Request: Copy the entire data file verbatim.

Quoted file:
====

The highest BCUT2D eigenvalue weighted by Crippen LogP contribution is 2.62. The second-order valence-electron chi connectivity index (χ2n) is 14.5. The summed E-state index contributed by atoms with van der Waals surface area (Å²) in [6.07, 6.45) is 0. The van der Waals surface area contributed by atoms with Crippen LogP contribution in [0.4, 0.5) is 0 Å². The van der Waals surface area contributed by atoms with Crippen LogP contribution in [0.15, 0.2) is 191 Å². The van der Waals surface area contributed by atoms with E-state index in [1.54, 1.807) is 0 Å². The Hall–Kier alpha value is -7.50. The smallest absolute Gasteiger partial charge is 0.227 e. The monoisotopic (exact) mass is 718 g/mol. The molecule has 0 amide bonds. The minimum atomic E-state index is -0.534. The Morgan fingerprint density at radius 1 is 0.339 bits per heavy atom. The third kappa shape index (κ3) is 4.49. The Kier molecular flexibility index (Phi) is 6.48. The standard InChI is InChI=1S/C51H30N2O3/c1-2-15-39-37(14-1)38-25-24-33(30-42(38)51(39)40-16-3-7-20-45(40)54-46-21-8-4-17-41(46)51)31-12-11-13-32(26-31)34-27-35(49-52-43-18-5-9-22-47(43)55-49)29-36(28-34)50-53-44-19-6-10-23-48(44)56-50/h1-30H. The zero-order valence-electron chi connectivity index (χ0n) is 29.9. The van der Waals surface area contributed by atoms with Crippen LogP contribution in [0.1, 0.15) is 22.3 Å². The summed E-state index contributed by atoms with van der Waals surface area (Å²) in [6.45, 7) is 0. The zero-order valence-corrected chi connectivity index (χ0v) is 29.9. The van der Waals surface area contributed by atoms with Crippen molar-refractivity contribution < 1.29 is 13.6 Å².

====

The highest BCUT2D eigenvalue weighted by Crippen LogP contribution is 2.62. The second-order valence-electron chi connectivity index (χ2n) is 14.5. The summed E-state index contributed by atoms with van der Waals surface area (Å²) in [6.07, 6.45) is 0. The van der Waals surface area contributed by atoms with Crippen LogP contribution in [0.4, 0.5) is 0 Å². The van der Waals surface area contributed by atoms with Crippen LogP contribution in [0.15, 0.2) is 191 Å². The van der Waals surface area contributed by atoms with E-state index in [1.54, 1.807) is 0 Å². The Hall–Kier alpha value is -7.50. The smallest absolute Gasteiger partial charge is 0.227 e. The monoisotopic (exact) mass is 718 g/mol. The molecule has 0 amide bonds. The minimum atomic E-state index is -0.534. The Morgan fingerprint density at radius 1 is 0.339 bits per heavy atom. The third kappa shape index (κ3) is 4.49. The Kier molecular flexibility index (Phi) is 6.48. The standard InChI is InChI=1S/C51H30N2O3/c1-2-15-39-37(14-1)38-25-24-33(30-42(38)51(39)40-16-3-7-20-45(40)54-46-21-8-4-17-41(46)51)31-12-11-13-32(26-31)34-27-35(49-52-43-18-5-9-22-47(43)55-49)29-36(28-34)50-53-44-19-6-10-23-48(44)56-50/h1-30H. The zero-order valence-electron chi connectivity index (χ0n) is 29.9. The van der Waals surface area contributed by atoms with Crippen LogP contribution in [0.1, 0.15) is 22.3 Å². The summed E-state index contributed by atoms with van der Waals surface area (Å²) in [6.45, 7) is 0. The zero-order valence-corrected chi connectivity index (χ0v) is 29.9. The van der Waals surface area contributed by atoms with Crippen molar-refractivity contribution < 1.29 is 13.6 Å².